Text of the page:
December 19, 2007
Next year will give us the opportunity to ask ourselves, after 10 years of an economic boom, who are we? Our minds will be focussed on this existential question by yet another EU referendum. Where do we want Ireland to go? What sort of EU commitment suits us now? Whether we vote yes or no, it is a positive thing that a country should have discussions with itself from time to time. My hunch (and its only a hunch) is that we might vote no as we did to the Maastricht Treaty before the government told us that the no vote didn’t count and we would have to vote again. The reasons for this are both historic and contemporary.
For the last 100 years of our history, Ireland was defined in geographic terms. The national project was a 26-county vision of a country, free from London but with some unfinished business in the North. Initially, Ireland’s choices were seen as revolutionary. In an age of Empire, nationalism was indeed modern and rebellious. But events have overtaken us.
In a globalised world borders matter less, change is constant and the very essence of modernity is measured by the ability to adjust, discard and re-invent. The people who win are those that embrace the world rather than shy away from it. Globalisation means that the limits of geography and boundaries matter less. In fact you could go further and argue that globalisation should render old-fashioned nationalism obsolete. When everything is porous, influences are instantaneously downloadable, addition people are always contactable and networks are always on, geographical lines in the sand are just that and no more. Hackneyed as it sounds, globalisation actually does make us citizens of the world.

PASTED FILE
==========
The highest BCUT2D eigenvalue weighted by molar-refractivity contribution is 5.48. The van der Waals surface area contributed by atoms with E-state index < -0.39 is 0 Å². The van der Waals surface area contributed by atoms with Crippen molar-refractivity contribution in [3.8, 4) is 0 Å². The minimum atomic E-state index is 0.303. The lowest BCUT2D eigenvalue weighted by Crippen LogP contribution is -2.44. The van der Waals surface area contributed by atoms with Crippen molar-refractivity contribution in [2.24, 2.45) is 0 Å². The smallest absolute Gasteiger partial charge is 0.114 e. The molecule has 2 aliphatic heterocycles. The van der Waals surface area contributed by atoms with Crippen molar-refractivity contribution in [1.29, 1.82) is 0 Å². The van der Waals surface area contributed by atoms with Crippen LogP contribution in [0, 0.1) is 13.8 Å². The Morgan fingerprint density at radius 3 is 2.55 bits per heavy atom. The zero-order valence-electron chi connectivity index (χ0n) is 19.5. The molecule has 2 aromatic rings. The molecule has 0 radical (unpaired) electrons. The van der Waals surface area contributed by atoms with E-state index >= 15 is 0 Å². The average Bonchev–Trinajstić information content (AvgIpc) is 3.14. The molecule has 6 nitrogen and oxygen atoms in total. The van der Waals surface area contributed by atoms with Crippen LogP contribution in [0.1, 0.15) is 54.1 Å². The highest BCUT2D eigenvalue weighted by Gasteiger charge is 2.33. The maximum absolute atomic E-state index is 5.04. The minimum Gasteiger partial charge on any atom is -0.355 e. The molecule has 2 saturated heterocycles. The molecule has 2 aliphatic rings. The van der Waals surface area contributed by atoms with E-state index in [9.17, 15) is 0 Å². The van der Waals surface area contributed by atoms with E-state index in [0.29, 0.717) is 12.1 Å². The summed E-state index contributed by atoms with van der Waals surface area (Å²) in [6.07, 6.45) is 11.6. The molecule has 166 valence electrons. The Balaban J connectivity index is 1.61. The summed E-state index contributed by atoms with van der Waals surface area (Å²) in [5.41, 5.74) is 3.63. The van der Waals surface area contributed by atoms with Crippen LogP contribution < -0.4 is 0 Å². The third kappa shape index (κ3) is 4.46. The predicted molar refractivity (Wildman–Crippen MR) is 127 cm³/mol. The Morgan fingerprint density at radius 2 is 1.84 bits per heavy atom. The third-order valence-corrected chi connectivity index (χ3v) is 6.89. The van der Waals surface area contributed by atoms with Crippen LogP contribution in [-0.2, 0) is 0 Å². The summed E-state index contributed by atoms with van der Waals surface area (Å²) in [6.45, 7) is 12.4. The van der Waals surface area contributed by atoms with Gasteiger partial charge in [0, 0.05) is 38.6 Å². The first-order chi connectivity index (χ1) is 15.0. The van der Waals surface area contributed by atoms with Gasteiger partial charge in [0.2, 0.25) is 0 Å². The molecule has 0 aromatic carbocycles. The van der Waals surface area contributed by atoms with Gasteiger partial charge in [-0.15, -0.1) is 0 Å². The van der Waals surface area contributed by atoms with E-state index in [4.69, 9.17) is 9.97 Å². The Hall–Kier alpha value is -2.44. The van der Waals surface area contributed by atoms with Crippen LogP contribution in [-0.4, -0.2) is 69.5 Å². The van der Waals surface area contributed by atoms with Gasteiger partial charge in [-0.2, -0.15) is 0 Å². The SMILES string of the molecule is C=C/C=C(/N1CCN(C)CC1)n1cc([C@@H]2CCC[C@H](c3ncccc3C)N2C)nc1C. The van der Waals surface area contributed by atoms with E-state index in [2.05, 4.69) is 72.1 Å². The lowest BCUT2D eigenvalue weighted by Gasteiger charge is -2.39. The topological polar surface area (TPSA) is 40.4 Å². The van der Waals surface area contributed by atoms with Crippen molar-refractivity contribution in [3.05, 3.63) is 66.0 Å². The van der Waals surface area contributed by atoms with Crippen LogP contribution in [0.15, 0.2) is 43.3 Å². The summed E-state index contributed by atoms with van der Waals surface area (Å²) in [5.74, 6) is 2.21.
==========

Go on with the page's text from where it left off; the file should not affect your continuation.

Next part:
This new world suits smaller countries. Smallness which used to be seen as a weakness is now a strength. The small are more nimble and can move quicker. In fact, races that have been pushed around in the past have learned to deal with adversity. We are no strangers to an open-access world; we were there when it all started. The Irish are one of the few truly global tribes and we therefore, have a head start over other less wandering peoples. But to get the best out of the new world, Ireland will have to make it up all over again. We will have to re-imagine ourselves.
There are plenty of reasons to be optimistic. Ireland is a modern nation, we are able to jettison when other countries hold on too long, we let go; we think on our feet when other countries are left flat-footed.
We have always sought to transcend the limitations of geography and size. Irish people leave when the going gets tough and come home in better times. We ebb and we flow. For example, in the 1980s, unemployment in both Ireland and Spain was at 18pc. In Ireland, this prompted mass emigration, in contrast, the Spaniards hardly budged.
We are entering what might be termed “the age of the chameleon” when an ability to fit in, shed one’s coat and blend are rewarded. Self-interested pragmatism, although not heroic, might come to dominate national thinking. The Irish have shown a unique ability to drop core values when expediency demands. This is not necessarily an attractive national trait, but it is one nonetheless.